The daily collegian. (University Park, Pa.) 1940-current, December 05, 1940, Image 1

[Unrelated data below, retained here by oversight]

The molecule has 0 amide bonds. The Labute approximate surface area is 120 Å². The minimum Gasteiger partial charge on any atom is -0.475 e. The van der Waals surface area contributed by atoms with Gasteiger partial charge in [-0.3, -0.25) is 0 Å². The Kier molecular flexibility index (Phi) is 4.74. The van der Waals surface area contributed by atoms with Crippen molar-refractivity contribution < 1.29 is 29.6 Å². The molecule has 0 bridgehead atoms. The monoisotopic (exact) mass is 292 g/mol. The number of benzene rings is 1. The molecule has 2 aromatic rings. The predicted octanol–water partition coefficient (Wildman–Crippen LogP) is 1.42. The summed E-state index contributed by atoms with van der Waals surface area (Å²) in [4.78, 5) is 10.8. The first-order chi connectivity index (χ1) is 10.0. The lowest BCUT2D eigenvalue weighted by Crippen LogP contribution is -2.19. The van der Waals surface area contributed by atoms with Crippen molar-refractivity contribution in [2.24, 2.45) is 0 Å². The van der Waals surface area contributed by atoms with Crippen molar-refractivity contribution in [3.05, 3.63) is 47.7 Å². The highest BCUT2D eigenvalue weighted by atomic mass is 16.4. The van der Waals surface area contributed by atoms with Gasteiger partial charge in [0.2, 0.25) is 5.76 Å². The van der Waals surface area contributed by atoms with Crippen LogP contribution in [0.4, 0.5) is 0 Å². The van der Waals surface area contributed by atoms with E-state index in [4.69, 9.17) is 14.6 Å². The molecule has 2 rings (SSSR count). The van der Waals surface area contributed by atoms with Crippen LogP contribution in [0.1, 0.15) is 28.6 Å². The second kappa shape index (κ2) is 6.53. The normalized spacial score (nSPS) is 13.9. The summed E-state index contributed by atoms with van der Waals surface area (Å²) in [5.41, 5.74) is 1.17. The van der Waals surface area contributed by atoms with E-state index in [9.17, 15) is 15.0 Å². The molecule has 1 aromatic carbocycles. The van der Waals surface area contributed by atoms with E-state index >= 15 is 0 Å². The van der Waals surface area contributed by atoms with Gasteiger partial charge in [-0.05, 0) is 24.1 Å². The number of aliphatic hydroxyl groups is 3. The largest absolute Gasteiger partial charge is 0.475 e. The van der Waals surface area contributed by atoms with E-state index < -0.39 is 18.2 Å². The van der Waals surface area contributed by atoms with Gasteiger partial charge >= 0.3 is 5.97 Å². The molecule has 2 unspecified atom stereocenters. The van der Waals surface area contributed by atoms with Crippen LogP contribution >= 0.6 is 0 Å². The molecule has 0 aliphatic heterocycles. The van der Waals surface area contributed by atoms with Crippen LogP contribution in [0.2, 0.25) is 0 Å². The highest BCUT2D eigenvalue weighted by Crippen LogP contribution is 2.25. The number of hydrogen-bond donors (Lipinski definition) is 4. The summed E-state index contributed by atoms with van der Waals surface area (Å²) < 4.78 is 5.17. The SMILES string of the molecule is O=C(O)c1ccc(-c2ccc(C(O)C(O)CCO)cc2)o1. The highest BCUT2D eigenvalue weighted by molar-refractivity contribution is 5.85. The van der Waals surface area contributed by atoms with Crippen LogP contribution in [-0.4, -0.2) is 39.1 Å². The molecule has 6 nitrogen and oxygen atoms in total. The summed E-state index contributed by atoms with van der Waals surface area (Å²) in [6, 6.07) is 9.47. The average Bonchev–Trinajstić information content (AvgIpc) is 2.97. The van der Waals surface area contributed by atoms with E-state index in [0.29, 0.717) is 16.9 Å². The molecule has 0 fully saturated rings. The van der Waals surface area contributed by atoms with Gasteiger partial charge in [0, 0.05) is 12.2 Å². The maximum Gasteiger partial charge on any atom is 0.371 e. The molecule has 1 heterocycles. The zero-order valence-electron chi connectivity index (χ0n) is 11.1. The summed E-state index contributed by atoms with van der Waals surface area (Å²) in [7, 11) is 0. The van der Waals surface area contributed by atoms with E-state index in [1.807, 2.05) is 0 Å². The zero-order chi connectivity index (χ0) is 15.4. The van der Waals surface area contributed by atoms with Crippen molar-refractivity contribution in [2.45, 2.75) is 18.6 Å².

Successor to the Free Lance, Established 1887 VOL. 37—No 53A 500 Bid Good-By To Colonel Emery "I will always 'feel that I belong _to Penn State, no matter where I go," said Colonel Ambrose R. Emery last night, as he expressed .his.reluctance to leave State Col ' lege and Penn State, before a cheering send-off crowd of 500 at the State College High School. Unaware of the student gather ing outside, Colonel Emery was inside the school inspecting the State College Drum and Bugle Corps. As he came out of the school, the ROTC band started a march and Colonel Emerz saw, waiting for him in the cold air the entire Pershing Rifles group. mem bers of Scabbard and Blade, the ROTC band, members of the ROTC department and many others out to say good-by to their friend. To show their appreciation for all he has done at Penn State, Ro bert N. Baker '4l, in behalf of the entire student body, presented a watch to Colonel Emery, who in • answer, expressed his appreciation and thanks to all those connected with ROTC and all others at Penn State. After Cadet Colonel Thomas - G. Tousey gave Emery an official farewell, a cheer, 600 voices strong, was raised, followed by a stirring band selection. Colonel - Emery was then surrounded :by students and officers to bid him "good-by." The Drum and Bugle Corps thanked colonel Eniery for his help -and presented him with a picture of the Corps, and, also the EmefY is leaving State. College • SundaY, • for -Macon; Ga, where he is to command and build - the first of. four new. replacement centers for the training of new soldiers: - After Emery leaves COL Edviard D.-Ardery .will be in charge of the ROTC department here at the lege. Banker Deplores National Debi Approximately 300 Liberal Arts students last night heard Charles F, Zimmerman, secretary of the Pennsylvania Banking Association and president of the Huntingdon First isTational Bank denounce the present administration's spend lend policy. His speech "Federal Solvency and Democracy" is one of a series presented by Delta Sigma Pi, hon orary fraternity in commerce and finance. Mr. Zimmerman maintained, "Unless we protect federal sol vency and the ability to pay our debts we shall be deprived of our democracy." The national defense program was also discussed by Mr. Zim merman who mid, "Private enter prise will pass out of existence if the government persists in its `everything for defense' program." Mr. Zimmerman advised college students in government work to advocate high wanes. This will get the mpuhlie annroval. From this policy. he claimed. the New Deal received ronnh of its popu laritv. lie said that he did not like to discuss nolities. but it was impossible. sine. , politics, com merce and ilnainoe. and business go hand in hand. kinki Bail trv, a , T.l;pco "••••• , ..3•••4 rm I.ln a charity ball In their club rooms at 133 IVect Peavey avenue. at 8:30 p.•m. Saturday: The mice of ad mission will be old clothes. old shoes, canned P • nods, or anything to help the needy. ~,,, ss iOttr Bty ;47,1t,,, ?., lI,E it 41' Weather— at Snow and Continued Cold. This_ Christmas Supplement Will Appear Tomorrow A special eight-page Christmas supplement designed as an aid to State College gift-buyers will ap peal: as a part of tomorrow morn ing's issue of The Daily Collegian. Included in the supplement will be columns of gift suggestions for both men and women, special Christmas features, instructions for mailing and wrapping pack ages. and a .comulete outline of the College Christmas program. Advertisements in the extra sec tion will list the products offered by the State College stores and provide students and faculty mem bers with a complete guide for Christmas shopping. 41 %dents Cast In Players Show Forty-one students—one of the largest casts ever used in a Play ers production—will be seen on the stage at "Family Portrait," to be presented in- Schwab Auditor ium at 8:30 p. m. tomorrow and Saturday. However, the leading part in the play, Mary the Mother of Jesus, is not taken by a student but by Mrs. - Lucetta Kennedy. .Mrs. Kennedy was given the part because of the experience which she. has gained on the professional stage and in previous Players shows. • Students having principal parts Ariclude Joanne M. Palmer '43 ftlfaiY' r CleotillaS); Ai nee t; bott '42 (Mary Magdalen), Elea nor F. Herrman '42 (Reba), Civia Cohen '43 (Naomi), Theodore Whitehurst '4l INathan), and Wil liam H. Cissell '43, Philip W.. Eichholtz '43, Carroll E. Hippen , steel '43, and .Howard M. Oppen heimer '43 (sons of Mary.) • Other students in• the play are James J. Ambandos '43, John M. Ayres '44, John L. Balega '44, John G. Baxnbrick '42, Leonard I. Beerman '43, Edwin I. Carson '4l, Milton Dolinger '44, June M. El lis (special student), Jane H. Fire stein '42, Leon B. Flook '43, John W. Fritz, Jr. '4l, Hazel E. Gass man '42. Jack D. Hunter '44, Thomas E. Kendig '42, Joseph J. McCoy (two-year student). • Mary E. McCurdy '44, Helen D. McKee '44. Evelyn J. Mages '43, Martin Molda '42, Dolores Y. Paul '43. Leon Rabinowitz '43. Lois A. Reisinger '42, Marion J. Reynolds '44, Mary E. Roberts '43. Jacob Sacks '4l, David Segal '42, Shirley J. Tetley '44. Otho W. Vanderline '42, Ruth Wachs '44, Malcolm Weinstein '4l, Mary I. Young '4l. Educator To Speak "American Schools in the Pres- - ent World Crisis," will be the sub ject of a speech by Miss Ruth Wanger, regional vice president of the American Federation of Teach ers Association. Stage 'All Set' For Battle OF Century The Battle of the Century is about to take pla • ce—maybe. A tug-of-war between the Freshmen and Sophomores, "to 'rive the Freshmen class an op portunity to prove its superiority over the sophomore class . . . and promote class spirit that has nev er been equalled," was the propo sition es stated in a letter to Col tr,gian hy . sack J. Bard, a member of the ( 7, 1 , 7 m-trodden group'," the class of 1944. Irtir , ntor Bard also made a for the terms of battle. lie proposed that "two tons of the OF THE PENNSYLVANIA STATE COLLEGE THURSDAY MORNING, DECEMBER 5, 1940, STATE COLLEGE, PA Frey And Cramp Are Nominated To Lead Freshman Presidential Race .peke W I ( Can Strut Their Stuff 'Tomorry' Night At Nine Rurality and informality in both" dress and decoration will prevail at the annual Harvest Ball tomorrow night in , : the . Armory, rDancing will begin at 9p. - ail. will continue until 12 p. in., with intermission featuring the coro nation of the Harvest Ball Queen. Except the voting for the can didates for queen, Betty H. Christman '44, and Margaret K. Sherman '43, which will continue at Student Union until tomorrow, all plans are completed, according to W. Lewis Corbin '4l, general chairman. j To propagandize the ball, mem bers of the Ag school will wear "Zeke and My" overalls around campus today and tomorrow. This advertising is a cue to all who plan to attend that the ball will be a strictly informal affair. • The music of the Campus Owls will provide a contrast to the set ting with just the right amount of swing and sweet rhythm that has made them popular on cam pus. Tickets at one dollar per couple can be purchased from any mem hpr of the Agriculture Student Council and will also be sold at the door tomorrow night. The price also includes checking. Dress customs for freshmen at tending the dance will be sus pended for the duration of the affair, Corbin, tribunal chairman, has announced. Kappa Sigs Entertain Kappa Sigma fraternity will en tertain the Chi Omega, their sister sorority, at dinner tonight. . halest and heartiest men be pitted against two tons of hat-men." The stage was set . . . the dam age done . . . and Charles H. Ride nour entered the scene. Charley, the mighty mite of the wrestling team, accepted the chal lenge in the name of the Druid hat society. "If the challenge is on the phy sical side, name your place and weapons," Ridenour added. "If it is on the mental side, we shall endeavor to show you what sort of head the hat covers." Frank It. Flynn, president of 11111111111111111 1111111111111111111111111111111111111111111111111111111 Students,Ask.edio.hiyoid Damage To Decorations The State College Commerce Club, which is sponsoring a Christmas street decorations project, has requested the co operation of all students in pre serving the Christmas trees and bulbs which will decorate the street. In former years some of the trees were damaged and quite a few bulbs broken by students evidently filled with too much holiday spirit. It is hoped that this year there will be no damage done to the decorations which represent the combined efforts of town mer chants, the Ladies Auxiliary of the American Legion, the Alpha Fire Company, and the West Penn Power Company. 1111111111111111111111111111111111111111111111111111111111111111111111 h Foresters In U.S. Service A recent alumni survey by the department of (forestry revealed that at least half of the forestry graduates are employed in Gov ernment services. The report cov ered 933 graduates, including graduates of the Pennsylvania State Forest School at Mont Alto, which was merged with the for estry department of the College in 1929. the sophomore class, also accept ed the challenge. He suggested that Tribunal set up a prize, such as the removal of a custom if the Frosh win, or a longer continua tion of the custom if the Sopho mores triumph. Thus the bucket is shifted into the hands of W. Lewis Corbin, chairman of Tribunal. Corbin says preparations are being made for the tug-of-war, but nothing is definite as yet. It will probably be held inside of the next two weeks, he added. PRICE THREE CENTS Petitions, Pictures Due Tomorrow Noon The small guns of Penn State's political front began blazing Tues day night when John B. Cramp, Independent, and Paul 0. Frey, Campus, were nominated by their respective parties as freshman presidential candidates to be elect ed on Monday, December 16. Flashing into •concerted forma tion behind their political stand ard bearers, both parties approved their slates with hardly any dis agreements, and proceeded to out line plans for their campaign stumping. Other officers named on the freshman slate were: vice presid ent, Paul M. Heberling (Independ ent) and Robert L. Walters, Jr. (Campus); secretary, David G. Keeney (Campus) and Phyllis R. Watkins (Independent); treasurer, Betty R. Broderick (Campus) and Larry T. Chervanek (Independ ent); historian, Helen E. Dodd (In dependent) and E. Clint Stubbe (Campus). With the petitions deadline set for tomorrow noon, the candidates will be concentrating on procuring the necessary 100 freshman sig natures, which must include 25 per cent women. At the same_ time, party plat forms and pictures of candidates must accompany the petitions, which can be .handed in at Stu dent - Union or I. Leonard Krouse '42, chairman of the Fresh man Elections Committee. Coincident with the signing of petitions, Krouse war n e d all freshman politicians that.they can not influence signers by stating that signatures on petitions also entails a pledge to support that particular party. Any party found . circulating such information will be heavily punished by the Elections Com mittee, Krouse said. 1111111 1111 1 1111111111111111111111111111111111111111111111111111111111 M Late News Bullefins inumumuilimmummuniuniiminummummutur Athens—Reports came through from the Greek capitol last night confirming the capture of tle city Pogredetz from the Italians. The communiques told of further Greek advances into Albania as the Grecian mountain forces drove within 15 miles of Albridon in northern Albania. The Greeks bombed Portoeda terrifically yesterday and the Ital ians were reported to be in hasty retreat on all fronts. As winter has set in around the Greek mountains and those in Albania, the Italians are retreating over icy mule trails and are being forced to abandon their supplies. Berlin—The war in Germany was refreshed last night as RAF bombers hurled destruction from the air at two large German towns in the midland. The towns, near the Rhine river, were given a ter rific bombing and several blast furnaces were destroyed. London would not confirm the report that the huge bridge span ning the Rhine river and by which the Germans nre transporting most of their supplies over, was de molished. Toe RAF fliers contin ued their flight of destruction as they swept over northern France and struck at Dunkirk. They lash ed out at airdromes owned by the Germans.